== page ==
At her request, pieces of Marsha DuPre’s origami were placed on tables during her celebration of life earlier this month. Friends were invited to choose from among the decorative folded paper designs as keepsakes to remember her and her love of origami.

majestic bird -- the crane -- is revered in many Asian cultures.

In Japan, this tall, flying bird is regarded as a symbol of longevity and good luck.

That theme is also carried forward in a tradition associated with the art of decorative paper folding known as origami: If a person folds 1,000 paper cranes, it is believed he or she will be granted a wish, in hopes of health, happiness and peace.

The late Marsha DuPre of Ninety Six was an accomplished educator, musician and artist, who folded 1,000 paper cranes for a large-scale origami mobile.

That mobile was part of an exhibit several years ago at the Arts Center of Greenwood and now is a permanent installation at a Greenwood retail shop and art gallery -- Main and Maxwell. The origami mobile was installed Jan. 20 at Main and Maxwell.

The 1,000 paper crane tradition is attributed to Sadako Sasaki, who, as a very young child, was a victim of the atomic bomb at Hiroshima, and diagnosed with leukemia as a result of radiation exposure. Sasaki set about folding 1,000 paper cranes as a means of mitigating her suffering, but it is said she died before reaching her goal.

There is a memorial at the Hiroshima Peace Memorial Park, depicting Sasaki holding a single crane.

DuPre’s friends and her husband, Billy, say her interests were varied and that anything she set her mind to she would master, be it playing the Celtic harp, knitting, singing or other passions.

During a celebration of DuPre’s life in January, at Sundance Gallery in Greenwood, those close to DuPre said they knew her love of origami deserved to be a focal point. DuPre died in November after a battle with an aggressive form of cancer.

“I was asked to help plan her celebration of life,” said friend and potter Dohnna Boyajian of Ninety Six. “She was determined to fold those 1,000 cranes and make something of it. It took her months to fold them for that mobile and the show at the Arts Center, but she did it.

“The way it was displayed for that show, it was hung at a height so that you walked into it,” Boyajian recalled. “Smooth stones formed a circle at the bottom and you walked into the mobile, so that you were surrounded by these 1,000 cranes.”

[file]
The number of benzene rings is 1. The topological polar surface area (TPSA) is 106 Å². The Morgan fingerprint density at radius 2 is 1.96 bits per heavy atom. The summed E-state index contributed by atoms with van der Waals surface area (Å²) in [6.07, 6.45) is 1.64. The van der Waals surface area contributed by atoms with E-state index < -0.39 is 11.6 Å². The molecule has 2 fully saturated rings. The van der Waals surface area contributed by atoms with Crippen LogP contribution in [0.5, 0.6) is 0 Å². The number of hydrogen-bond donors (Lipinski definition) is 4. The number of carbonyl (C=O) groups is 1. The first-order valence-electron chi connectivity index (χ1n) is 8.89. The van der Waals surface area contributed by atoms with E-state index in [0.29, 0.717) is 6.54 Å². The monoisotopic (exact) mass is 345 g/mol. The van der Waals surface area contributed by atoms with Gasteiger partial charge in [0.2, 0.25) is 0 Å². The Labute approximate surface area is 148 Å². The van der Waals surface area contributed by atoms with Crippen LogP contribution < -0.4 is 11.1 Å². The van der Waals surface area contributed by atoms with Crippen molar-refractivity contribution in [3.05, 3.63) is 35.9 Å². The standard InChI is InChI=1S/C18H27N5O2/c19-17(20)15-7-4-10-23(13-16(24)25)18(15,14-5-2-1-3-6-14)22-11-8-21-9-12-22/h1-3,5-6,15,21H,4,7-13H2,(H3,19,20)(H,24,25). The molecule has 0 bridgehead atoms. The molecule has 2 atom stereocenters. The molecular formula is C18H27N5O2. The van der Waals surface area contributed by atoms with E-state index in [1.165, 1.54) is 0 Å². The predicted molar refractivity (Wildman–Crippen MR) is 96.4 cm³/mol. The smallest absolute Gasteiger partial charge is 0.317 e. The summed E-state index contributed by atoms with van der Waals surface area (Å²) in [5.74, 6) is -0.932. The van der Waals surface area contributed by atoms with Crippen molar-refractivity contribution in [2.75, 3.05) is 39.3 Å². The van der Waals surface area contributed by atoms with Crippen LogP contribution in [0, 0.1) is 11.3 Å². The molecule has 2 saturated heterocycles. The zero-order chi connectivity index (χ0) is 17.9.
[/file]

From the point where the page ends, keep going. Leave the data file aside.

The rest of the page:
Friends say DuPre studied with an origami master from Japan who conducted classes in the United States and she traveled to Japan, too.

Allison Muller of Greenville is one of DuPre’s longtime paper-folding buddies.

The two got to know each other more than 20 years ago when they roomed together at an origami conference and a lasting friendship formed. The two worked on projects together, folding paper for table centerpieces for Girl Scout gatherings and grown children’s wedding receptions.

“We were true kindred spirits,” Muller said. “Marsha was a force of nature and took things to the next level...She had teaching in her soul and origami is a wonderful thing to share with people.”

Muller said she doesn’t know exactly what inspired DuPre to tackle folding 1,000 paper cranes, but she said the gesture is regarded as a very supportive thing to do for someone going through a crisis. Muller said she and friends have folded cranes and strung them together for people battling cancer.

“Marsha had bins and bins of origami,” Boyajian said. “One was all insects. One was all geometric shapes and one was all flowers. She loved folding things. She mentioned before she died that she wanted every guest at her celebration of life, to take something that she had folded.”

Boyajian said dozens of origami pieces were placed on tables for guests at the celebration.

“I remembered that mobile was in her garage attic and we unpacked it and hung it as a centerpiece of her life celebration,” Boyajian said.

After the celebration, it was suggested by artist Colleen Tebo that the mobile be hung as a permanent installation in Main and Maxwell.

“We rented a scissor lift and got it up to the ceiling, using a pulley,” said Laura Bachinski, a potter and owner of Main and Maxwell. “It’s hanging by fishing line. The cranes move around when the air moves. Marsha was one of the first artists to sign a contract to be part of Main and Maxwell. It definitely feels like she’s watching over us.”

Member artists with the gallery pay monthly membership fees that go toward rent.

“The loss of Marsha has left a big hole,” Muller said. “...She would be over the moon to know that her piece is in that gallery. She is a Renaissance woman who is dearly loved and had the most amazing giggle.”